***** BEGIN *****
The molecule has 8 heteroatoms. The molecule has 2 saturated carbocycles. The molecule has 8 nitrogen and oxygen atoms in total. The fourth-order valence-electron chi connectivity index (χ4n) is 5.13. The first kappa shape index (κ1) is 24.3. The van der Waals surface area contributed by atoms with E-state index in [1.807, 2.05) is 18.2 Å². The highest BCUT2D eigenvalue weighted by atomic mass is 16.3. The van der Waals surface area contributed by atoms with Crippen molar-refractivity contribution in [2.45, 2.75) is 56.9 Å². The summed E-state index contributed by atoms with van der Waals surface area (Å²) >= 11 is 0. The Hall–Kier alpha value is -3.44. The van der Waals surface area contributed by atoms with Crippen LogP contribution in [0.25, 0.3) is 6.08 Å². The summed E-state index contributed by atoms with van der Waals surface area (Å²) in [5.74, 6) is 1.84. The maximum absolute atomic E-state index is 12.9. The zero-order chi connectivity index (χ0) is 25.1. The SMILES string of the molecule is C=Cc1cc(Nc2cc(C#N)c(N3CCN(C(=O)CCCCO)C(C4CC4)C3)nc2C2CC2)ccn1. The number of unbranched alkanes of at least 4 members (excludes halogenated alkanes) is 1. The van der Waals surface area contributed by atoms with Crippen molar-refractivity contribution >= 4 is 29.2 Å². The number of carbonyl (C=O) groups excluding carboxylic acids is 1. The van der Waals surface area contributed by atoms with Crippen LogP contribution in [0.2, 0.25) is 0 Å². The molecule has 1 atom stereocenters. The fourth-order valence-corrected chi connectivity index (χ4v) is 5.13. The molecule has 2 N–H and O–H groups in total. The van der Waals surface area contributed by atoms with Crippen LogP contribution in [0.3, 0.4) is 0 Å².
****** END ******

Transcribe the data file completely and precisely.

The molecule has 8 heteroatoms. The molecule has 2 saturated carbocycles. The molecule has 8 nitrogen and oxygen atoms in total. The fourth-order valence-electron chi connectivity index (χ4n) is 5.13. The first kappa shape index (κ1) is 24.3. The van der Waals surface area contributed by atoms with E-state index in [1.807, 2.05) is 18.2 Å². The highest BCUT2D eigenvalue weighted by atomic mass is 16.3. The van der Waals surface area contributed by atoms with Crippen molar-refractivity contribution in [2.45, 2.75) is 56.9 Å². The summed E-state index contributed by atoms with van der Waals surface area (Å²) >= 11 is 0. The Hall–Kier alpha value is -3.44. The van der Waals surface area contributed by atoms with Crippen LogP contribution in [0.25, 0.3) is 6.08 Å². The summed E-state index contributed by atoms with van der Waals surface area (Å²) in [5.74, 6) is 1.84. The maximum absolute atomic E-state index is 12.9. The zero-order chi connectivity index (χ0) is 25.1. The SMILES string of the molecule is C=Cc1cc(Nc2cc(C#N)c(N3CCN(C(=O)CCCCO)C(C4CC4)C3)nc2C2CC2)ccn1. The number of unbranched alkanes of at least 4 members (excludes halogenated alkanes) is 1. The van der Waals surface area contributed by atoms with Crippen molar-refractivity contribution >= 4 is 29.2 Å². The number of carbonyl (C=O) groups excluding carboxylic acids is 1. The van der Waals surface area contributed by atoms with Crippen LogP contribution in [0.2, 0.25) is 0 Å². The molecule has 1 atom stereocenters. The fourth-order valence-corrected chi connectivity index (χ4v) is 5.13. The molecule has 2 N–H and O–H groups in total. The van der Waals surface area contributed by atoms with Crippen LogP contribution in [0.3, 0.4) is 0 Å².